Kali's Reviews > The Polysyllabic Spree

The Polysyllabic Spree by Nick Hornby
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's review
May 18, 2009

really liked it
bookshelves: books-about-books, humor, memoir-and-autobiography, nonfiction, essays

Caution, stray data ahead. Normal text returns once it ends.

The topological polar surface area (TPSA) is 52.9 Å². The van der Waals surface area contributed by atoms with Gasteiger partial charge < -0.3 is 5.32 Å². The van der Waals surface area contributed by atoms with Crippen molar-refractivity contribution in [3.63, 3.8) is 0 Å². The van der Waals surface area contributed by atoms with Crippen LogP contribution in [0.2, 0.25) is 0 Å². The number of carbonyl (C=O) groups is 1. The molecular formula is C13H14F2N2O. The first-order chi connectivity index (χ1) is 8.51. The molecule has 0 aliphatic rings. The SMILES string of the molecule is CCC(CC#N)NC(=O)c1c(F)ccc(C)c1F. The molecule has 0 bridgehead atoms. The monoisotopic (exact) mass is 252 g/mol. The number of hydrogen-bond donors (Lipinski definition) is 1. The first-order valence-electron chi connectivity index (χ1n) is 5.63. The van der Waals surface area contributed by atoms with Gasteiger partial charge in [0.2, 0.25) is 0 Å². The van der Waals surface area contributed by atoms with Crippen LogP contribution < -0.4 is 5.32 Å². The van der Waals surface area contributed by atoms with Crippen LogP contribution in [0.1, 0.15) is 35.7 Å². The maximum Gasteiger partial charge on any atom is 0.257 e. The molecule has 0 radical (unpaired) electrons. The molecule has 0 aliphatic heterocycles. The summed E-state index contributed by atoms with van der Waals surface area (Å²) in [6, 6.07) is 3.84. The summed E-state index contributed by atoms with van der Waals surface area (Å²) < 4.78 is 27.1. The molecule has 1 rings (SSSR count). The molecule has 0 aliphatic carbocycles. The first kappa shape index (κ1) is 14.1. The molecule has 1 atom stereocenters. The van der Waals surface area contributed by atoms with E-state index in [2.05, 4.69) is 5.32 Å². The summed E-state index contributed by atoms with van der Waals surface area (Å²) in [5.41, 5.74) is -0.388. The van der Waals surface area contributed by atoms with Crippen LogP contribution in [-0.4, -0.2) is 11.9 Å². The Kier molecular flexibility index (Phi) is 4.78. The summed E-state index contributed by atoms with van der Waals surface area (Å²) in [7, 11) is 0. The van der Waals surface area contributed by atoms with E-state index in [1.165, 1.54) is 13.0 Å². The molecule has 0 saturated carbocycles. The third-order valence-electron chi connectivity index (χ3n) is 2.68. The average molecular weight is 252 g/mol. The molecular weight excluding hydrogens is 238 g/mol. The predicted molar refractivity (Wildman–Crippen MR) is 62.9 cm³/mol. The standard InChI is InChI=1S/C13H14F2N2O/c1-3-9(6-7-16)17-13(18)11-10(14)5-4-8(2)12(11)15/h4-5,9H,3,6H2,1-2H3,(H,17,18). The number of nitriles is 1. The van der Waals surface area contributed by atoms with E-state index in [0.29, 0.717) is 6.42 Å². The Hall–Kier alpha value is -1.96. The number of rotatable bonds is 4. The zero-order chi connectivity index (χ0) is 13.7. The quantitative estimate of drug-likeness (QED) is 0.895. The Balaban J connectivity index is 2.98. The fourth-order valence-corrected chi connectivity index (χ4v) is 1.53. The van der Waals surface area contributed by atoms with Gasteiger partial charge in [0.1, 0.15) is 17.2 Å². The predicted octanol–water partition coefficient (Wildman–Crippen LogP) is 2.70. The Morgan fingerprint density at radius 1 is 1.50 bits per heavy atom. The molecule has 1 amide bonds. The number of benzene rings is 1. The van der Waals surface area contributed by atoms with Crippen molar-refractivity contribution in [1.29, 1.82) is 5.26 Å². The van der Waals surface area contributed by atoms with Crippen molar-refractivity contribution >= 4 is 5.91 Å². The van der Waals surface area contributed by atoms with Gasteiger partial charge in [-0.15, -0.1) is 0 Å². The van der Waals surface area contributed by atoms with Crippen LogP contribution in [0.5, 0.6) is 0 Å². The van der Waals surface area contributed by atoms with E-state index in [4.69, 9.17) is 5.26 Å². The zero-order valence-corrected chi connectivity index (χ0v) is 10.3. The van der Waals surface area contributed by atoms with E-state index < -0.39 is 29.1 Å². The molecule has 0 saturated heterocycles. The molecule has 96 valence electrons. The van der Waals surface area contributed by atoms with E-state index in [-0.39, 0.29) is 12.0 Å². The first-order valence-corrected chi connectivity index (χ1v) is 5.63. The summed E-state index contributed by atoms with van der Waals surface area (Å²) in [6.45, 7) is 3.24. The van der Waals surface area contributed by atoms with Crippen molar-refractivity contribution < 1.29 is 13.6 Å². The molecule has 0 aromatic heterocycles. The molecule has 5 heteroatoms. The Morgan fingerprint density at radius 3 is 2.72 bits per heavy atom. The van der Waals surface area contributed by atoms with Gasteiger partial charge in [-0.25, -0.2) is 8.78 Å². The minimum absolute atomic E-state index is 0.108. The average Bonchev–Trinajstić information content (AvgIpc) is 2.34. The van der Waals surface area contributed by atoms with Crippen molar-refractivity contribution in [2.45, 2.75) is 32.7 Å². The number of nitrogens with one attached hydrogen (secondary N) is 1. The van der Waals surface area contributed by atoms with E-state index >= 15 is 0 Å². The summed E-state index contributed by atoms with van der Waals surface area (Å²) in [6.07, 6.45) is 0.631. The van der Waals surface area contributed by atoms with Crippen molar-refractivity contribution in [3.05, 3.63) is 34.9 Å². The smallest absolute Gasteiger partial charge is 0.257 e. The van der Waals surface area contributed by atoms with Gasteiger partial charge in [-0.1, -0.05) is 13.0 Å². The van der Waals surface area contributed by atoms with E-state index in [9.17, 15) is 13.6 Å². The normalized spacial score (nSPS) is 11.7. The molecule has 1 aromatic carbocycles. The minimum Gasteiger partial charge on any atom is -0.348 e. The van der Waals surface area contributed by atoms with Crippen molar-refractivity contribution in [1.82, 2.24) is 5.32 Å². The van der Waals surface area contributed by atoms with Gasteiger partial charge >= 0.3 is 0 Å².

Nick Hornby tapped into the minds of the rock-n-roll obsessed in his novel High Fidelity. He wrote about the all-consuming passion for soccer in his memoir Fever Pitch. Hornby also writes about another obsession in the British magazine Believer—his own obsession with reading. As long as you’re a reader of books you’ll find something to love in this collection of Hornby’s columns from September 2003 to November 2004. Each month, Hornby begins by listing books bought and books read. Then he writes (chats, really) about what he bought and what he read and what he thought about the lot. Hornby doesn’t read every book he buys. He doesn’t finish every book he begins. He wishes biographers didn’t feel the need to detail every moment of their subject’s lives—it would spare the reader a couple hundred pages. He relates with real feeling the depths of despair a reader can be plunged into when a really great book is completed—a book that can never again be experienced in the same way, and what can you follow that really great book up with anyway? He’s also routinely distracted from his reading by his children, his soccer team, the pub, and an enormous supply of very amusing anecdotes. In other words, he’s a reader just like the rest of us—he loves to read but he’s got a life that sometimes gets in the way. Warm, witty, informative and irresistible, Hornby’s essays are for the bibliophile in all of us. There are two more collections of Hornby’s Believer columns, Housekeeping vs. the Dirt published in 2006 and 2009’s Shakespeare Wrote for Money.

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